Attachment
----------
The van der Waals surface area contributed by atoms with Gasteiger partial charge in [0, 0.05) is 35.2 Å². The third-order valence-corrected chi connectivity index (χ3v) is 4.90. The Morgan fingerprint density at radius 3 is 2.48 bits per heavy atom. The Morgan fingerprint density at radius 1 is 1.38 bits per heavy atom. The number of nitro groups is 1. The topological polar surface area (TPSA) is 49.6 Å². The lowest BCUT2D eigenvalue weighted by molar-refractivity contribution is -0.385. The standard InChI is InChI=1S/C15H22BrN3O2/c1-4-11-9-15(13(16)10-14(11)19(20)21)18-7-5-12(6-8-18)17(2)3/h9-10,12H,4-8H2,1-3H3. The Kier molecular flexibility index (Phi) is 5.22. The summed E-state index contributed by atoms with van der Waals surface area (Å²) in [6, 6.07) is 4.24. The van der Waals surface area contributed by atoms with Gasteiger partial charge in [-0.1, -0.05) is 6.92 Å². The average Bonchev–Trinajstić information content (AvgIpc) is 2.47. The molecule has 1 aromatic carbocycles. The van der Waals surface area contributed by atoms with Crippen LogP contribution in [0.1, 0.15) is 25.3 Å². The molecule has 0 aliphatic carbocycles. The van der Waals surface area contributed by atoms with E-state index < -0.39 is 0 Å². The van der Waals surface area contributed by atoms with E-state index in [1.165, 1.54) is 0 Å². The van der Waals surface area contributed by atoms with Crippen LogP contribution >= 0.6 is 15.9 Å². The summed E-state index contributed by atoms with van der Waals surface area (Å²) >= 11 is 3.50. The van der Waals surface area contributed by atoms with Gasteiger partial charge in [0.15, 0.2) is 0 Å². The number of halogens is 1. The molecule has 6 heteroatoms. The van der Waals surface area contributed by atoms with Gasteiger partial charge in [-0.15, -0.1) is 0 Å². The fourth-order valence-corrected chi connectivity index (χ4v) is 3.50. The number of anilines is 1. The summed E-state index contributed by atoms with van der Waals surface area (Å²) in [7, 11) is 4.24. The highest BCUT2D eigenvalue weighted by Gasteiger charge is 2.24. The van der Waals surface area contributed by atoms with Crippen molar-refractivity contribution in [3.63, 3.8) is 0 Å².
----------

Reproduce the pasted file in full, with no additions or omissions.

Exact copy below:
The van der Waals surface area contributed by atoms with Gasteiger partial charge in [0, 0.05) is 35.2 Å². The third-order valence-corrected chi connectivity index (χ3v) is 4.90. The Morgan fingerprint density at radius 3 is 2.48 bits per heavy atom. The Morgan fingerprint density at radius 1 is 1.38 bits per heavy atom. The number of nitro groups is 1. The topological polar surface area (TPSA) is 49.6 Å². The lowest BCUT2D eigenvalue weighted by molar-refractivity contribution is -0.385. The standard InChI is InChI=1S/C15H22BrN3O2/c1-4-11-9-15(13(16)10-14(11)19(20)21)18-7-5-12(6-8-18)17(2)3/h9-10,12H,4-8H2,1-3H3. The Kier molecular flexibility index (Phi) is 5.22. The summed E-state index contributed by atoms with van der Waals surface area (Å²) in [6, 6.07) is 4.24. The van der Waals surface area contributed by atoms with Gasteiger partial charge in [-0.1, -0.05) is 6.92 Å². The average Bonchev–Trinajstić information content (AvgIpc) is 2.47. The molecule has 1 aromatic carbocycles. The van der Waals surface area contributed by atoms with Crippen LogP contribution in [0.1, 0.15) is 25.3 Å². The molecule has 0 aliphatic carbocycles. The van der Waals surface area contributed by atoms with E-state index < -0.39 is 0 Å². The van der Waals surface area contributed by atoms with E-state index in [1.165, 1.54) is 0 Å². The van der Waals surface area contributed by atoms with Crippen LogP contribution >= 0.6 is 15.9 Å². The summed E-state index contributed by atoms with van der Waals surface area (Å²) >= 11 is 3.50. The van der Waals surface area contributed by atoms with Gasteiger partial charge in [0.15, 0.2) is 0 Å². The number of halogens is 1. The molecule has 6 heteroatoms. The van der Waals surface area contributed by atoms with Gasteiger partial charge in [-0.15, -0.1) is 0 Å². The fourth-order valence-corrected chi connectivity index (χ4v) is 3.50. The number of anilines is 1. The summed E-state index contributed by atoms with van der Waals surface area (Å²) in [7, 11) is 4.24. The highest BCUT2D eigenvalue weighted by Gasteiger charge is 2.24. The van der Waals surface area contributed by atoms with Crippen molar-refractivity contribution in [3.63, 3.8) is 0 Å².